Henry Kissinger is arguably one of the most renowned former US Secretaries of State. In 1973 he received the 1973 Nobel Peace Prize. However, the decision was controversial, and even resulted in two committee members resigning in protest.
In any case, even after retiring as a Secretary of State, Kissinger remained popular as an advisor to not only US presidents, but other world leaders as well, despite retaining status as a controversial political figure. His early life, however, was less than glamorous.
He was born on May 27, 1923, in Fürth, Germany, in an Orthodox Jewish household. When he was fifteen, his family finally fled Germany, escaping Nazi persecution. Initially they moved to London, before finally settling in New York. Despite living through the rise of the German Nazism, Kissinger once told in a 1971 interview:
My life in Fürth seems to have passed without leaving any lasting impressions. That part of my childhood is not a key to anything. I was not consciously unhappy. I was not acutely aware of what was going on. For children, these things are not that serious.
Much later, in a 2013 video produced by The International Rescue Committee, Kissinger admitted:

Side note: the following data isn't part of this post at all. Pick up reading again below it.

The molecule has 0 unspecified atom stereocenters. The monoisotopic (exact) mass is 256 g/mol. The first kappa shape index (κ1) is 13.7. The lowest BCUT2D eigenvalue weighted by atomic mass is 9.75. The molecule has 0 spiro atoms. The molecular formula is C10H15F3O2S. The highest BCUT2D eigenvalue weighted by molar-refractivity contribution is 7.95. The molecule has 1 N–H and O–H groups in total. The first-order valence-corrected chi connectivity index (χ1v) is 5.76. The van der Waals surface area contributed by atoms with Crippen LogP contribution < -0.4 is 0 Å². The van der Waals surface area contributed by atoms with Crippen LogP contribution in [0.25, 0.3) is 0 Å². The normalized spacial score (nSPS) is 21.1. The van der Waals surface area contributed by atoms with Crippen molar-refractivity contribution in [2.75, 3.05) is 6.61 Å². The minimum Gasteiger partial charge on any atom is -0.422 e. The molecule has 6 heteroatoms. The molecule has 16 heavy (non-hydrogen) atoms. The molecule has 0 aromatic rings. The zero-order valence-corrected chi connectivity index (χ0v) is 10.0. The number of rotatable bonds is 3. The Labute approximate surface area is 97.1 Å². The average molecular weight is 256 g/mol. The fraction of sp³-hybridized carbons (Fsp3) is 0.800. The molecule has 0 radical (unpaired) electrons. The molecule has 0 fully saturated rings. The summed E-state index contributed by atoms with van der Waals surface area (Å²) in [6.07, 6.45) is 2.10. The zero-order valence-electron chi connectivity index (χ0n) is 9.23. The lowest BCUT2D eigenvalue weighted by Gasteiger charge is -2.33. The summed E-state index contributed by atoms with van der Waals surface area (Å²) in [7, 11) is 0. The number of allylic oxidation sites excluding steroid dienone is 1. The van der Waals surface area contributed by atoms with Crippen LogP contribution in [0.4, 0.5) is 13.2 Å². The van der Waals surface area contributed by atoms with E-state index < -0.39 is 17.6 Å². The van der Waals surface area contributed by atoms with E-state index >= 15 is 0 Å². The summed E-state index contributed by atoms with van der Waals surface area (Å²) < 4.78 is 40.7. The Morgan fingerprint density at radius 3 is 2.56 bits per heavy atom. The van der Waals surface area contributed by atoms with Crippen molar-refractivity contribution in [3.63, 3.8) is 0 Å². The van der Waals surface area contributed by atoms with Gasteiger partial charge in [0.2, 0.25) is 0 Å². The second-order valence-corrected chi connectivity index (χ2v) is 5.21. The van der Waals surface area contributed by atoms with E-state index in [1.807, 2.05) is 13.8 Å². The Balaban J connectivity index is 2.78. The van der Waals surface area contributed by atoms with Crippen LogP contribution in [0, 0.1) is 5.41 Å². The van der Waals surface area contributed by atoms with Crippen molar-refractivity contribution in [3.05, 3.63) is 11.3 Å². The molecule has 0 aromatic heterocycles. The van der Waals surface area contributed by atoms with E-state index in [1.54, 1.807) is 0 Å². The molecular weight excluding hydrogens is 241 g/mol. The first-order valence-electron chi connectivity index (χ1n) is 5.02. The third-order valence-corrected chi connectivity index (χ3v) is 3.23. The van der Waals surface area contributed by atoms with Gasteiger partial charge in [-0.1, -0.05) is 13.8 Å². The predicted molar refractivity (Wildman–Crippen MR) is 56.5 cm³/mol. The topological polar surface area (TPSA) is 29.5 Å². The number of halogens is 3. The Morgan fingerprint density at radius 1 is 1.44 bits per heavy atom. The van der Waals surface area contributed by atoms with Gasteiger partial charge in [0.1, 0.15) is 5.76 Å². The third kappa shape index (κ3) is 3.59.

…when you see the mass exodus of people in war situations, or in genocidal situations, that magnifies my personal experience. But I think my personal experience creates an understanding and, I like to think, a sense of obligation to being sympathetic and supportive.
So for all of these reasons I think helping refugees is something this country must do.
As a Secretary of State, Kissinger was in office from 1969 to 1975. During this period he received the Nobel Peace prize for orchestrating peace in Vietnam and end of the Vietnam War. However, Le Duc Tho, Vietnamese diplomat who was also awarded the Peace Prize for his work on the Paris Peace Accords, refused to accept it, as the war was not effectively over at the time.
Kissinger’s other achievements, regardless of their controversial nature, include pioneering the policy of détente with the Soviet Union and opening relations with the People's Republic of China. At the same time, he was responsible for such controversial political decisions as CIA involvement in Chile and US support for Pakistan in the 1970s.
What Kissinger admitted publicly on his early years in Nazi Germany and its effect on him, was regarded as a defense mechanism by some. Fritz Kraemer, German military educator who fled to the United States ultimately discovered Kissinger, setting him on his career path. Kraemer later said this about Kissinger:
For the formative years of his youth, he faced the horror of his world coming apart, of the father he loved being turned into a helpless mouse… It made him seek order and it made him hunger for acceptance, even if it meant trying to please those he considered his intellectual inferiors.
Perhaps it was this experience, which he does not like to share publicly, that shaped one of the most renowned and controversial figures of international politics of the 20th century.